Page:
New Internet Explorer Bug Squashes Browser Reliability
Internet Explorer (IE) has for years been the bane of the web developer’s existence. It’s refusal to cooperate with standard rules of coding causes anyone who uses IE to see web pages differently – meaning with less features – than the rest of the world.
This week, an IE security hole was discovered that could allow hackers to remotely access your computer. This means that even if you have really strong virus protection and firewall, someone can bypass them to attack your computer through IE.
Translation: using Internet Explorer to do anything right now opens your computer up to attack.
To make matters worse for Microsoft, they currently do not have a patch for this problem.
The issue is so bad that the Department of Homeland Security published a report announcing that they are “currently unaware of a practical solution to this problem.” Their site does provide a workaround that includes running command prompts. If the technical jargon makes your head spin, you shouldn’t be using IE since you can’t fix it.
Newer versions of IE aren’t safer. This bug affects IE 6 through 11.
If you are still running XP and its version of IE, you WILL NEVER receive a security patch. This means your computer and all of its files will remain vulnerable to hackers.
The bottom line is that IE is the most problematic browser on the market today because it does not adjust quickly or effectively. Microsoft also installs updates for its browser through the Windows Update program, and these updates may not install automatically depending on your computer settings.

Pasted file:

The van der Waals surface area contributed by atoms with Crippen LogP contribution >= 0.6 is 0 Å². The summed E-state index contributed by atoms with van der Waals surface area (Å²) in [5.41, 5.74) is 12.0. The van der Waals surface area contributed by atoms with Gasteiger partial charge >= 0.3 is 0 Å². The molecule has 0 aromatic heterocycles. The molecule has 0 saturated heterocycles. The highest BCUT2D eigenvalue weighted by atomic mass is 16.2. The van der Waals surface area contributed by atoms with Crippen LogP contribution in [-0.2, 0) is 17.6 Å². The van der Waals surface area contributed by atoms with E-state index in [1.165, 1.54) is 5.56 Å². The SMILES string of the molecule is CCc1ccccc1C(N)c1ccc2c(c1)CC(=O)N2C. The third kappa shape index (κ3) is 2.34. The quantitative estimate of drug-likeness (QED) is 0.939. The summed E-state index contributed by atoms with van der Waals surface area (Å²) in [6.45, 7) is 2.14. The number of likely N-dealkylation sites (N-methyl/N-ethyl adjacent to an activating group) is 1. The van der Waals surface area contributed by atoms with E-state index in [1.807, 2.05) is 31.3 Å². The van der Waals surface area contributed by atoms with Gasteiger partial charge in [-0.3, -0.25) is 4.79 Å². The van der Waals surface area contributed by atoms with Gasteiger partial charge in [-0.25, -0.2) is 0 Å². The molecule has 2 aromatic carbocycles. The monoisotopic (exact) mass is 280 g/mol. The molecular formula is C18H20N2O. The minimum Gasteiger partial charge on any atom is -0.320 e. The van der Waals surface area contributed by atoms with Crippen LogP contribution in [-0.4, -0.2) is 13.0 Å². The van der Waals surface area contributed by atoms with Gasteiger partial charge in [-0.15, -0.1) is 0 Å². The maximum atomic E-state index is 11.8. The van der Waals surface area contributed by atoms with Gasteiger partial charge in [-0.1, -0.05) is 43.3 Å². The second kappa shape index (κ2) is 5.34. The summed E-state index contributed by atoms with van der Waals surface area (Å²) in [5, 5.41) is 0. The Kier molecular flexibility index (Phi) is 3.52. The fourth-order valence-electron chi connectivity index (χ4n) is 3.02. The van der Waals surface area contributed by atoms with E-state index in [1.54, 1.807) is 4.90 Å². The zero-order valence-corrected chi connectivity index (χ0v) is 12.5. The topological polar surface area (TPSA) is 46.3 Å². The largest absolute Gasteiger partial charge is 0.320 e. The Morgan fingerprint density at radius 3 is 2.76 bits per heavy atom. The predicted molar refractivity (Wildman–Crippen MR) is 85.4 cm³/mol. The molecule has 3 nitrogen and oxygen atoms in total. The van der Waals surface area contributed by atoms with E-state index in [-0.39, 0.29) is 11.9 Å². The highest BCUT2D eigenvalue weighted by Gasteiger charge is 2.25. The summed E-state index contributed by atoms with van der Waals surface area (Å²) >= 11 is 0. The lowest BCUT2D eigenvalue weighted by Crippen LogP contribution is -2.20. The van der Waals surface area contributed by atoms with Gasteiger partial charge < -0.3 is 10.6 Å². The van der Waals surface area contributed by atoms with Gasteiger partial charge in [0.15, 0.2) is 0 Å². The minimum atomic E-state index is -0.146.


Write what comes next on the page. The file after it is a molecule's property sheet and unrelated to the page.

Still not convinced? Check out this article listing seven reasons why Internet Explorer should never be used again.
Google Chrome and Mozilla Firefox are much better maintained browsers. Apple’s Safari is also more secure and should be familiar to iPad users.
You’ll probably find features on any of these browsers that you didn’t realize you wanted until you try them. In this instance, change is not only more secure but also could be more productive.
You may think all of this is an overblown scare tactic regarding browser security.
Just remember nothing is scarier than discovering your computer – and all its confidential data – has been hacked.
Samantha Cruff is the Marketing Communications Coordinator at Lawyers Mutual. Contact Samantha for information regarding our available risk management publications at 800.662.8843 or email@example.com.